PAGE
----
Need help filleting edge

I’m having difficulty filleting this edge. Can someone please have a look and see what is going on? I’m hoping to get a larger fillet than 1mm too if possible…


FilletEdgeNotWorking.3dm (10.7 MB)

This model should be simplified - use 90% fewer control points.
Then the fillets will work.

Hi @samlochner

Just curious, is this a native Rhino file or imported curves to start with ?

Rodolfo Santos

Uh, maybe the model should be simplified but extracting that wireframe isn’t really indicative of that, trimmed edges are inherently dense, that’s not the problem. The main problem is discontinuity between the upper surfaces.

Of course manual filleting with FilletSrf could get this to “fillet,” but reworking those top surfaces would be better. I’m sure you will get a lot of advice but to put it very quickly, it’s obvious that the ‘side’ surface was done first and then the top ‘filled in.’ It would be better to approach it the other way.

Dear @samlochner - what s the next step ? for what do you need the data ?
fillet fails because of the missing tangential continuity - as the other to answers already pointed out.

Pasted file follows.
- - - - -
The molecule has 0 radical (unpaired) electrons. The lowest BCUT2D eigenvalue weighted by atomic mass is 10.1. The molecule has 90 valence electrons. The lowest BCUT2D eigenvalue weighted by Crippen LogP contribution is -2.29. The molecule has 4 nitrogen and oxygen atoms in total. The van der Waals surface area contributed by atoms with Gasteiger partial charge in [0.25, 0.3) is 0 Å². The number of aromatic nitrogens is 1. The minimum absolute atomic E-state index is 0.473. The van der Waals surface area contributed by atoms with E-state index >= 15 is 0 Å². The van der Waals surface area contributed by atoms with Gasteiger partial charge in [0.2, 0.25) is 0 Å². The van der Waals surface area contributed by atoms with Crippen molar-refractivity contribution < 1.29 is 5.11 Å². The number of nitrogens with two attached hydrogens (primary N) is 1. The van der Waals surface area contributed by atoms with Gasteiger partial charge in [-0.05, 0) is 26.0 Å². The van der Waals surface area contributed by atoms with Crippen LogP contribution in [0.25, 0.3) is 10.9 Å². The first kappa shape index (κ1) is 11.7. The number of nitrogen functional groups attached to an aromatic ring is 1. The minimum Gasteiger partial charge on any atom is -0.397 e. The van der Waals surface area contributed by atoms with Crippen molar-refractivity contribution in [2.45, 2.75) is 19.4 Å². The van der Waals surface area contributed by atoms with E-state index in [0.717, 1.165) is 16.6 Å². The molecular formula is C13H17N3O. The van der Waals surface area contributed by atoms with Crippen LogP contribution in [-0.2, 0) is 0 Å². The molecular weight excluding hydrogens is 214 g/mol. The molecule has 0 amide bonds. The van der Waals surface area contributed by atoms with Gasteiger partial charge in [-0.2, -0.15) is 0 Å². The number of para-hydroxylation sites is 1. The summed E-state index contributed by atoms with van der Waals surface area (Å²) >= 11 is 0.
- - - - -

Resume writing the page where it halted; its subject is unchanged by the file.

… i will post a fast solution to get it done the dirty way…

the fast and dirty way to fix the edges - for simple visualisation purpose or going to the evening sun…
use _offsetCrvOnSrf to cut a gab along the edge, that is not fitting well.
do some _untrimAll for nearly all surfaces
use _blendSrf to “bridge” the new gab to get the desired continuety

_trim and _join

_joinEdges (very dirty, skipping document precision)


i decreased document tolerance to 0.01

please also notice, if the surfaces (including the _blendSrf) have a radius less then the _filletEdge Radius, it will fail.

for bigger radius use above workflow with a bigger gab.
for high quality data, you have to rework the surfaces.

hope that helps- kind regards tom

FilletEdgeNotWorking_dirtyfix.3dm (14.9 MB)

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Trimmed surfaces inherit the characteristics of the underlying curves in every instance. Bezier geometry will produce inherently light trimmed edges, while high level curves produce dense surfaces.
High level curves are also much more difficult to achieve tangential continuity with - thus the edges will be a bear to fillet.

This is the case if the trim is an isocurve.


I’m not sure where your comments are headed, but in Rhino, FilletEdge does not care, particularly, how dense a trimmed edge is. It certainly prefers that it be smooth.


Greetings All,

I stand corrected - Thanks for the lesson.

Wow, thanks for all the replies. Got it working.

@tom_, next step is 3d printing

@RodolfoSantos, it’s native curves

Thanks again,

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